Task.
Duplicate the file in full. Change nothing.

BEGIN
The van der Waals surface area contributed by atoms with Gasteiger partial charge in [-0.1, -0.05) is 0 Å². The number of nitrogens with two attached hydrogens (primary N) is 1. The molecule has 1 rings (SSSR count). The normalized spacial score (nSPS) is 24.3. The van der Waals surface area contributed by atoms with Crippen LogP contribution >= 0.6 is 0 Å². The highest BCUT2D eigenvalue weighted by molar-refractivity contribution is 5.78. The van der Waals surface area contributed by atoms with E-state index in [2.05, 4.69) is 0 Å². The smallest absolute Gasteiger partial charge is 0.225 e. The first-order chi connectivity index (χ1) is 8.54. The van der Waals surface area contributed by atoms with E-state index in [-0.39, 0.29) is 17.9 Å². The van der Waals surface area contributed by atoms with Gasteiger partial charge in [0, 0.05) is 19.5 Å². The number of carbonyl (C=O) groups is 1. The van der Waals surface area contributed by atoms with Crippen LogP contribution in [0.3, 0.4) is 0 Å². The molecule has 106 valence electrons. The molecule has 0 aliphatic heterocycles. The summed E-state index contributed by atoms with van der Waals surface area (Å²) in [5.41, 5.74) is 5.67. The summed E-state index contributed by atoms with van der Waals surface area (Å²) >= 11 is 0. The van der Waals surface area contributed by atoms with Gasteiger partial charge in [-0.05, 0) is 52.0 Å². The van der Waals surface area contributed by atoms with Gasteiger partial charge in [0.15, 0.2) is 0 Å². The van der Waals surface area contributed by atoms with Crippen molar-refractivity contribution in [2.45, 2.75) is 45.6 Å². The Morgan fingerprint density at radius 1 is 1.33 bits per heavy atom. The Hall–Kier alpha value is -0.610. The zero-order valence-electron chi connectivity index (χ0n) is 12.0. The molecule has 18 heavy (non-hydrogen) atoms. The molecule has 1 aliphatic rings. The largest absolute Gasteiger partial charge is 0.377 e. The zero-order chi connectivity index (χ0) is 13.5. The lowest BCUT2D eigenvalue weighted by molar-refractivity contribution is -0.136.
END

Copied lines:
The van der Waals surface area contributed by atoms with Gasteiger partial charge in [-0.1, -0.05) is 0 Å². The number of nitrogens with two attached hydrogens (primary N) is 1. The molecule has 1 rings (SSSR count). The normalized spacial score (nSPS) is 24.3. The van der Waals surface area contributed by atoms with Crippen LogP contribution >= 0.6 is 0 Å². The highest BCUT2D eigenvalue weighted by molar-refractivity contribution is 5.78. The van der Waals surface area contributed by atoms with E-state index in [2.05, 4.69) is 0 Å². The smallest absolute Gasteiger partial charge is 0.225 e. The first-order chi connectivity index (χ1) is 8.54. The van der Waals surface area contributed by atoms with E-state index in [-0.39, 0.29) is 17.9 Å². The van der Waals surface area contributed by atoms with Gasteiger partial charge in [0, 0.05) is 19.5 Å². The number of carbonyl (C=O) groups is 1. The van der Waals surface area contributed by atoms with Crippen LogP contribution in [0.3, 0.4) is 0 Å². The molecule has 106 valence electrons. The molecule has 0 aliphatic heterocycles. The summed E-state index contributed by atoms with van der Waals surface area (Å²) in [5.41, 5.74) is 5.67. The summed E-state index contributed by atoms with van der Waals surface area (Å²) >= 11 is 0. The van der Waals surface area contributed by atoms with Gasteiger partial charge in [-0.05, 0) is 52.0 Å². The van der Waals surface area contributed by atoms with Gasteiger partial charge in [0.15, 0.2) is 0 Å². The van der Waals surface area contributed by atoms with Crippen molar-refractivity contribution in [2.45, 2.75) is 45.6 Å². The Morgan fingerprint density at radius 1 is 1.33 bits per heavy atom. The Hall–Kier alpha value is -0.610. The zero-order valence-electron chi connectivity index (χ0n) is 12.0. The molecule has 18 heavy (non-hydrogen) atoms. The molecule has 1 aliphatic rings. The largest absolute Gasteiger partial charge is 0.377 e. The zero-order chi connectivity index (χ0) is 13.5. The lowest BCUT2D eigenvalue weighted by molar-refractivity contribution is -0.136.